Misconfigurations have become expressways for exploits in otherwise secure cloud environments, despite the wealth of best practices offered by the security community and cloud platform providers.

Identity and Access Management (IAM) misconfiguration is a common security weakness

Using data from Alert Logic Cloud Insight Essentials exposure scans – run in early November 2017 across a representative sample of more than 31,000 Amazon EC2 (Elastic Compute Cloud) instances and workloads – we identified more than 150,000 instances of misconfiguration. Of these, 30,000 were linked to Identity and Access Management (IAM). In fact, four out of the top seven misconfigurations in our data set were IAM related, including:

  • Dangerous user privilege access to S3
  • User not configured to use multifactor authentication
  • User access keys are not configured for rotation
  • IAM policies are attached directly to a user

IAM misconfigurations are important to fix because bad actors can use them to access an organization’s documents, spreadsheets, data repositories, intellectual property and financial reporting, with the intent to steal information or damage the company’s business and reputation.

High Severity S3 access

In the “high severity” category of the Alert Logic scan results is “Dangerous user privilege access to S3.” This type of misconfiguration has been in the news a lot lately, and AWS has made improvements and released resources to help platform users steer clear of this problem. Users must continuously audit privileged accounts to confirm access controls and look for any anomalies. These anomalies may appear in the form of a username or directory that does not conform to the designated naming convention. Platform users should make sure to collect logs and process them through the AWS CloudTrail service. If you don’t have IAM logging to CloudTrail, review this AWS user guide to ensure you are properly configured to log IAM events.

Shrink your attack surface to reduce exposure to risk

While some of the misconfigurations in our scan only rated “medium” or even “info only,” simple misconfigurations can lead to a potential breach if left unfixed for any amount of time. We see in the real world that these same configuration issues, when left unattended, have served as the first step in a larger attack.

Take, for example, “User not configured to use MFA,” which has a “medium” severity rating. In today’s world of rampant breaches, multifactor authentication (MFA) should be implemented in every authentication situation, from social media access to ATM transactions. MFA can be as simple as using a cell phone or alternate email address in addition to the first method of authentication. Yet major breaches, such as the Deloitte breach that exposed confidential client information, have been attributed to a lack of MFA. AWS offers options ranging from free smartphone authentication to paid hardware tokens and key fobs. Guidance from AWS can be found here.

Keep Calm… and add authentication

Another “medium” severity misconfiguration, “User Access Keys are not configured for rotation,” defies a longstanding best practice. All cloud platform users should use rotating passwords and keys. PCI DSS recommends requiring password changes every few months, and businesses and industries of all types should consider whether they should change passwords and keys more frequently. AWS provides useful guidance on how to configure a strong Identity and Access Management strategy.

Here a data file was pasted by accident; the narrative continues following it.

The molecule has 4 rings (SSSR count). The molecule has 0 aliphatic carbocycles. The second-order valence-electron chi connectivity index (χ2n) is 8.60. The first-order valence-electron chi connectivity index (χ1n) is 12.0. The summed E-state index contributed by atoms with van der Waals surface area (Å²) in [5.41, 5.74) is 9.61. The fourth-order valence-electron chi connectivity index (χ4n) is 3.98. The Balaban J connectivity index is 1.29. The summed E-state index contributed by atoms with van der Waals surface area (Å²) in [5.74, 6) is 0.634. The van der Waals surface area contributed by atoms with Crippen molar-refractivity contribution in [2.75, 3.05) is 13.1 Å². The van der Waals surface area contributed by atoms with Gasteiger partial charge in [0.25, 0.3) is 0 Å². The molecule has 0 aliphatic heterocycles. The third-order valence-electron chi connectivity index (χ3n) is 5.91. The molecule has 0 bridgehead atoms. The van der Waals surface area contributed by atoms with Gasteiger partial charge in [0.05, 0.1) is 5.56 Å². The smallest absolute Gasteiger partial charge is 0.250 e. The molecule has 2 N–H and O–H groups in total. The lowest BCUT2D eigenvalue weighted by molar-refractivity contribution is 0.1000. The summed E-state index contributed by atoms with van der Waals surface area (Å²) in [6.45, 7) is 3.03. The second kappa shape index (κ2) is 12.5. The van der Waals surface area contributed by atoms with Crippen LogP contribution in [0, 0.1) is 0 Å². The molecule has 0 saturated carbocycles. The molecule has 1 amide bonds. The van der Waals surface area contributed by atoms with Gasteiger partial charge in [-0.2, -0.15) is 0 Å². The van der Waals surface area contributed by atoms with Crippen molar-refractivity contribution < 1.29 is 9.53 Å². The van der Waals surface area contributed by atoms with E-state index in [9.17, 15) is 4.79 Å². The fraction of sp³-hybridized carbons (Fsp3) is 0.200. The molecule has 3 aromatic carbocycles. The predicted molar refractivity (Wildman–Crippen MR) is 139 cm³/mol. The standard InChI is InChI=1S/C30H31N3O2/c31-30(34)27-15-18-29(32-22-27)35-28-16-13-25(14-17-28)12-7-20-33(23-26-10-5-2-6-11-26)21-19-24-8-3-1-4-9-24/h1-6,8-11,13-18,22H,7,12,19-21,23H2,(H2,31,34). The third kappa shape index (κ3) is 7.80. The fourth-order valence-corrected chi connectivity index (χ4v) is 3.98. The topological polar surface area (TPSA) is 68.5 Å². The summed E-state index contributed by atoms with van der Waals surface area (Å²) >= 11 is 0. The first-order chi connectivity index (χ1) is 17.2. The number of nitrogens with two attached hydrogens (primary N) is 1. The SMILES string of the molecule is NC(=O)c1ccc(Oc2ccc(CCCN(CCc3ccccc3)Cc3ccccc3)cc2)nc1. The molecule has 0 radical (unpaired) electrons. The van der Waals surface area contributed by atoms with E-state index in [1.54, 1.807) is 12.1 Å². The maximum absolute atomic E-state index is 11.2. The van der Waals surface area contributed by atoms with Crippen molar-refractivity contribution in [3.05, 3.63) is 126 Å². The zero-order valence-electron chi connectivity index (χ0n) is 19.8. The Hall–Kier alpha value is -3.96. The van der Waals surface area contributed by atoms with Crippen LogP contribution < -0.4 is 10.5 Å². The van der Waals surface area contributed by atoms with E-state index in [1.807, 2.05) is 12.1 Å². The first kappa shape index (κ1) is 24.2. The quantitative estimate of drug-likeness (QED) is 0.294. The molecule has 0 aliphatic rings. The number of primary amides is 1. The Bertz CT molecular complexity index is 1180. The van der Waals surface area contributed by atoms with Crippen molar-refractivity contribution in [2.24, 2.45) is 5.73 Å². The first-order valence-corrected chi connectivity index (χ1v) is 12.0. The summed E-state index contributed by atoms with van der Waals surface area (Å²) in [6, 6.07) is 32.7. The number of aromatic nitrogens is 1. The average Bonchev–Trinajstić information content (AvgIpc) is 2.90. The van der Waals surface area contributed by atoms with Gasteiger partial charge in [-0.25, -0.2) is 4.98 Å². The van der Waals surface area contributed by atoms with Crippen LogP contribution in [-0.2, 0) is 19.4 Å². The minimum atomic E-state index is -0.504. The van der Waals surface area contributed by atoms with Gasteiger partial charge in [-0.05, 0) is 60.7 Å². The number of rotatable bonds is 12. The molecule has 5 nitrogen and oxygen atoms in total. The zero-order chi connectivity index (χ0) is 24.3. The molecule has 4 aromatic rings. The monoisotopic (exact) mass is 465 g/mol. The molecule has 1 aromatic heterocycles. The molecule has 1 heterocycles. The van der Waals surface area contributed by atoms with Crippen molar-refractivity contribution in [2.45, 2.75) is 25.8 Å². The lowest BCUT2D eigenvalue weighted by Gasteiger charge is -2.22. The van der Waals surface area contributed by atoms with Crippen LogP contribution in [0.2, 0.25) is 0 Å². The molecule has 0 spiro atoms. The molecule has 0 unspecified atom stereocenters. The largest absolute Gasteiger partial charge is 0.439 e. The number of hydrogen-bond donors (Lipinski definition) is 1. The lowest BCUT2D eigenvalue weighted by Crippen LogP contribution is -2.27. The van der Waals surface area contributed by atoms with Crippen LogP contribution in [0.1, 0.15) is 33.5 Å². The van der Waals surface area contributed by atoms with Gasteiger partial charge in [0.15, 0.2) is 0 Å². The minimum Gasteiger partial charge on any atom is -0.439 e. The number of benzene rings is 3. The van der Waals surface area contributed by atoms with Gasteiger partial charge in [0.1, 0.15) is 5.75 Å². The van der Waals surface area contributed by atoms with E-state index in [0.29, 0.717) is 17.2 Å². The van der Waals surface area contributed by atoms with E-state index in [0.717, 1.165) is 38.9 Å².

Turn on S3 logging

Another prevalent misconfiguration on our IAM list was “S3 not logging.” Although categorized as “informative only” with the appearance of an operational issue, this misconfiguration can have a big impact on cloud security, as seen in a September Verizon breach and the November leak of Australian employee data. Organizations that are not logging their S3 storage can’t know whether their data is properly encrypted, that the right resources are accessing the storage, or whether objects have been removed or modified. AWS provides good guidance to help you ensure your S3 storage is logging.

Once organizations have confirmed their S3 storage is logging, they should look at what the logs are producing and what valuable information they contain. New security content should be continually incorporated to detect new indicators in the logs, and log data should include 24×7 monitoring for malicious activity. Managed security providers can provide up-to-date security content, live monitoring of logs and incident escalation to the teams who can mitigate the risk quickly and efficiently.

Continuously monitor for misconfigs

In the shared responsibility model for cloud platforms, users must know and actively manage their exposures. The misconfigurations Alert Logic identified in our scan are all addressable, but organizations that don’t monitor are not aware of their risk. Threats move fast, so once misconfigurations are identified, cloud platform users must make fast judgements and quickly remediate, whether through their own internal security teams or through a SOC-as-a-service provider like Alert Logic.

The following list is the top ten identified misconfigurations in Amazon EC2 instances and workloads from our data set:

  1. Unconfigured EC2 instance single-point-of-failure and/or auto scaling issue
  2. S3 logging not enabled
  3. S3 object versioning is not enabled
  4. User not configured to use MFA
  5. User access key not configured with rotation
  6. IAM policies are attached directly to user
  7. Dangerous user privileged access to S3
  8. ELB security group allows insecure access to ports or protocols
  9. IAM access keys unused for 90 days
  10. Dangerous user privileged access to RDS

AWS Security Assessment

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